Alex Rodriguez has remained intent on fighting whatever suspension Major League Baseball decides for the disgraced Yankee third baseman, and should he choose to do so, Bud Selig is prepared to use one of his most extreme powers as commissioner; the right to “take action to preserve the integrity of the game” reports the Daily News.
By invoking that rarely used power — embodied in Article XI, Section A1b of the game’s collective bargaining agreement — Selig would attempt to effectively keep Rodriguez from ever returning to the field by bypassing the grievance procedure outlined in the joint drug program MLB operates in conjunction with the Players’ Association, sources told The News.
Rodriguez would be suspended immediately for interfering with MLB’s year-long investigation into Biogenesis, the South Florida anti-aging clinic that allegedly supplied performance-enhancing drugs to the aging infielder and other players, and would later be hit with an additional suspension for violating baseball’s drug program.
MLB investigators believe Rodriguez attempted to intimidate witnesses and purchase incriminating documents to keep them out of the hands of baseball officials.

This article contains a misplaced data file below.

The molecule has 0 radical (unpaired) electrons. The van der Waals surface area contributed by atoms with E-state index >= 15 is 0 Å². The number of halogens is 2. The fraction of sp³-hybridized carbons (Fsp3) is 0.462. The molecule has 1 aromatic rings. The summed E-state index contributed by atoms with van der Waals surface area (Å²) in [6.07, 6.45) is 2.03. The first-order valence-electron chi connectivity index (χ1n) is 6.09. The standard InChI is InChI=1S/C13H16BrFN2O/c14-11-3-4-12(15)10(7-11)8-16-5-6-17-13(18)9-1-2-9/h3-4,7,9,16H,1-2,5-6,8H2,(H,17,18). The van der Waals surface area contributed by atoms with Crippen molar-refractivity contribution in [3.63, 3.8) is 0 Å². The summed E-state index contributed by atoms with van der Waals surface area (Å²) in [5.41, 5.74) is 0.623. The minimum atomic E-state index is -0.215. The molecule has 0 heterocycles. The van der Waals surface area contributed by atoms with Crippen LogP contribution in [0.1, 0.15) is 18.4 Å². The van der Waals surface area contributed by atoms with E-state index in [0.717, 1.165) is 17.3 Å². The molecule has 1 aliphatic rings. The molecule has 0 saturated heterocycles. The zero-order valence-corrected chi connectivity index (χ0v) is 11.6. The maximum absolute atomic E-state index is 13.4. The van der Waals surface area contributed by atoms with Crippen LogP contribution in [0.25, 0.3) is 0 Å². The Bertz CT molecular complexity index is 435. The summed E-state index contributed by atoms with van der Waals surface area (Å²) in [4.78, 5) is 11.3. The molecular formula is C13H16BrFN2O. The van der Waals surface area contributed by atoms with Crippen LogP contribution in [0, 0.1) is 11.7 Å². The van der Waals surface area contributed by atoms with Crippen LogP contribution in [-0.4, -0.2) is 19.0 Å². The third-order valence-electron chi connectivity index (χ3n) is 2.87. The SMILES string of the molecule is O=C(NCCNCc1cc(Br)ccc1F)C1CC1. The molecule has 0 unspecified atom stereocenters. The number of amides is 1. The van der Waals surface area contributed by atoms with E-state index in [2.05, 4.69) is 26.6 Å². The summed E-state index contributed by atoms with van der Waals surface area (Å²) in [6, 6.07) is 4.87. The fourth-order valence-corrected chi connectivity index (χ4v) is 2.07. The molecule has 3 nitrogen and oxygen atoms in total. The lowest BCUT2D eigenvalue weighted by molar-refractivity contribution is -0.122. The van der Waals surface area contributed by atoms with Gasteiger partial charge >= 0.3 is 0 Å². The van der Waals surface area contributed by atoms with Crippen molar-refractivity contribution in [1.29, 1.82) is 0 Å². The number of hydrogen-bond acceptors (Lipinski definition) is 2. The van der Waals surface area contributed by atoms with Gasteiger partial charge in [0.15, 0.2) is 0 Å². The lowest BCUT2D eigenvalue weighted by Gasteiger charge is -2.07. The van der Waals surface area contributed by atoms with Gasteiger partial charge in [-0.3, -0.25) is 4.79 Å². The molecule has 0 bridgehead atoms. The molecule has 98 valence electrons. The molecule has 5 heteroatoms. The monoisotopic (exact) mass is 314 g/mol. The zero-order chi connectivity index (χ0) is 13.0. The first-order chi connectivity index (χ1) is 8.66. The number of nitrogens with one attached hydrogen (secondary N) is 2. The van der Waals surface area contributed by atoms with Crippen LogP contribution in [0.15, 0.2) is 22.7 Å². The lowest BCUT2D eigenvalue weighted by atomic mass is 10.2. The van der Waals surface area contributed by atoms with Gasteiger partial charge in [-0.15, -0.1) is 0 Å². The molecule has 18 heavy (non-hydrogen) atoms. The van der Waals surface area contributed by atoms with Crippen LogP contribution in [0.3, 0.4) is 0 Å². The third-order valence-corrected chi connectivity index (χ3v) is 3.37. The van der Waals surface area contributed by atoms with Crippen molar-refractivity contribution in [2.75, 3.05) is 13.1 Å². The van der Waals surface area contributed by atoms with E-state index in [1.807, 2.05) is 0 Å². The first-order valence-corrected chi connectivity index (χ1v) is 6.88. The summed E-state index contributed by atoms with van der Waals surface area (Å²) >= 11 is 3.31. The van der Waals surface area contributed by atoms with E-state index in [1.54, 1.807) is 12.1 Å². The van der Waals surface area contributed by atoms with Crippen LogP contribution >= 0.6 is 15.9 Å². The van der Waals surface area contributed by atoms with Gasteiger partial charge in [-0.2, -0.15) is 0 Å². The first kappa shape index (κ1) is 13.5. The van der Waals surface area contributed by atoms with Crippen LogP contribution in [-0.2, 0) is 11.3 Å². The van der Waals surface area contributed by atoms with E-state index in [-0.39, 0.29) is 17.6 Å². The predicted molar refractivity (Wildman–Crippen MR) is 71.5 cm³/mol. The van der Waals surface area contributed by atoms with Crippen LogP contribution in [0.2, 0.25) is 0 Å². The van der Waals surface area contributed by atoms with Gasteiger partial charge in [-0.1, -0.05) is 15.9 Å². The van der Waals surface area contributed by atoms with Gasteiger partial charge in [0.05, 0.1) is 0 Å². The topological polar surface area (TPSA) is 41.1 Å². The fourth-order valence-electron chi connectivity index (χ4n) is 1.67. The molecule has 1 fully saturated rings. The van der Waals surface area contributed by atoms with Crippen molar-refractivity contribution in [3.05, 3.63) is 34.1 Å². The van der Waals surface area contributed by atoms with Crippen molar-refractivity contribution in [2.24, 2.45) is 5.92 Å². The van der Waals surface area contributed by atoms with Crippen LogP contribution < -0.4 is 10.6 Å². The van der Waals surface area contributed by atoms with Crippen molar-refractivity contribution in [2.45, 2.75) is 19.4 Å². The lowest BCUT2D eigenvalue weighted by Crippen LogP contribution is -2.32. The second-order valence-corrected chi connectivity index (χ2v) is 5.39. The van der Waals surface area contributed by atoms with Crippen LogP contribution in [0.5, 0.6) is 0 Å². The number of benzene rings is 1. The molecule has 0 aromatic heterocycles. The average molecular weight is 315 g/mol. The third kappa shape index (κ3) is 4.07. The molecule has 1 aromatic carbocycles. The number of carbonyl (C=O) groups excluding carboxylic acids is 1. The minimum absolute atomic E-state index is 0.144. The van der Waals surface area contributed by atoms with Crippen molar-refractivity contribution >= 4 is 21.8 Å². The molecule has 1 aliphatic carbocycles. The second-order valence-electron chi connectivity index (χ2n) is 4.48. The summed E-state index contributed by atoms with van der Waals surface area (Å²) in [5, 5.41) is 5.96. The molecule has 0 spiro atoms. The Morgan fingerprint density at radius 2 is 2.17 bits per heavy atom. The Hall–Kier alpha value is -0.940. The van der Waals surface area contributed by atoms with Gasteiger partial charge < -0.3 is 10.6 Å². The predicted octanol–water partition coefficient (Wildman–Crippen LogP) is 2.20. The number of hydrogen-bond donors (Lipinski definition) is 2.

In an unprecedented action by a commissioner, suspensions for Rodriguez — once the sport’s biggest star — and 14 other players are expected to be announced imminently.
If these reports are accurate, Rodriguez will have the option of accepting a suspension through the end of 2014 without pay, or appeal and fight a lifetime ban on two fronts; all signs point to him opting for the latter.
It has become clear that MLB is ready to use any and all means to make sure Rodriguez is held accountable for his actions, even if it requires a long, dragged out legal process in order to do so, which they also appear prepared to take on as well.
The decision on A-Rod is imminent, but no matter the ruling, Alex Rodriguez is not going away any time soon. If Rodriguez and his camp choose not to negotiate, which they have repeatedly stated will be the case, then this ruling could result in an all-out legal face-off between them, MLB, and the union.
This is not the end, but only just beginning.